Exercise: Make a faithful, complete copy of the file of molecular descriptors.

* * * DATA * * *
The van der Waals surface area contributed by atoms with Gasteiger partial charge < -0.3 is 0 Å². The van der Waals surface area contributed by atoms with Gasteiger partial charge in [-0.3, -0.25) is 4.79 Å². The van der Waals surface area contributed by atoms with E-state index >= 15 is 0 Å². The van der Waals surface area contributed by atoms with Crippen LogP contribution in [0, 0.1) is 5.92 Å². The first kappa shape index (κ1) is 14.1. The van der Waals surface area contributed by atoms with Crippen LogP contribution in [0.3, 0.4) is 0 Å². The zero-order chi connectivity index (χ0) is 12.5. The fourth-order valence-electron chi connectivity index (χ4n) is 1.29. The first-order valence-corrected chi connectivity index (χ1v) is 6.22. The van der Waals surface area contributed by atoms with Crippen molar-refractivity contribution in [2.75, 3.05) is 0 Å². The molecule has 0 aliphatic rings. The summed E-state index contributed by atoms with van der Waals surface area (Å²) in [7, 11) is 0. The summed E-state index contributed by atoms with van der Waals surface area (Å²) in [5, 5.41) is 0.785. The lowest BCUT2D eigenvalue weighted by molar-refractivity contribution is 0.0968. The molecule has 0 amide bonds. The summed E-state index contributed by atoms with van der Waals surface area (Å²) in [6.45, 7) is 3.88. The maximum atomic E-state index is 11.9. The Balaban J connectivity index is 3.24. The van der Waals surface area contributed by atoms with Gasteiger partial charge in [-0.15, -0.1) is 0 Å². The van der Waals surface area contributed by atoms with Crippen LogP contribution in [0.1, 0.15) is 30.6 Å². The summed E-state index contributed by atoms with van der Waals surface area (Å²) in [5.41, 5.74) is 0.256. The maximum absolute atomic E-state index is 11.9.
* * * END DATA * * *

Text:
The van der Waals surface area contributed by atoms with Gasteiger partial charge < -0.3 is 0 Å². The van der Waals surface area contributed by atoms with Gasteiger partial charge in [-0.3, -0.25) is 4.79 Å². The van der Waals surface area contributed by atoms with E-state index >= 15 is 0 Å². The van der Waals surface area contributed by atoms with Crippen LogP contribution in [0, 0.1) is 5.92 Å². The first kappa shape index (κ1) is 14.1. The van der Waals surface area contributed by atoms with Crippen LogP contribution in [0.3, 0.4) is 0 Å². The zero-order chi connectivity index (χ0) is 12.5. The fourth-order valence-electron chi connectivity index (χ4n) is 1.29. The first-order valence-corrected chi connectivity index (χ1v) is 6.22. The van der Waals surface area contributed by atoms with Crippen molar-refractivity contribution in [2.75, 3.05) is 0 Å². The molecule has 0 aliphatic rings. The summed E-state index contributed by atoms with van der Waals surface area (Å²) in [7, 11) is 0. The summed E-state index contributed by atoms with van der Waals surface area (Å²) in [5, 5.41) is 0.785. The lowest BCUT2D eigenvalue weighted by molar-refractivity contribution is 0.0968. The molecule has 0 amide bonds. The summed E-state index contributed by atoms with van der Waals surface area (Å²) in [6.45, 7) is 3.88. The maximum atomic E-state index is 11.9. The Balaban J connectivity index is 3.24. The van der Waals surface area contributed by atoms with Gasteiger partial charge in [-0.15, -0.1) is 0 Å². The van der Waals surface area contributed by atoms with Crippen LogP contribution in [0.1, 0.15) is 30.6 Å². The summed E-state index contributed by atoms with van der Waals surface area (Å²) in [5.41, 5.74) is 0.256. The maximum absolute atomic E-state index is 11.9.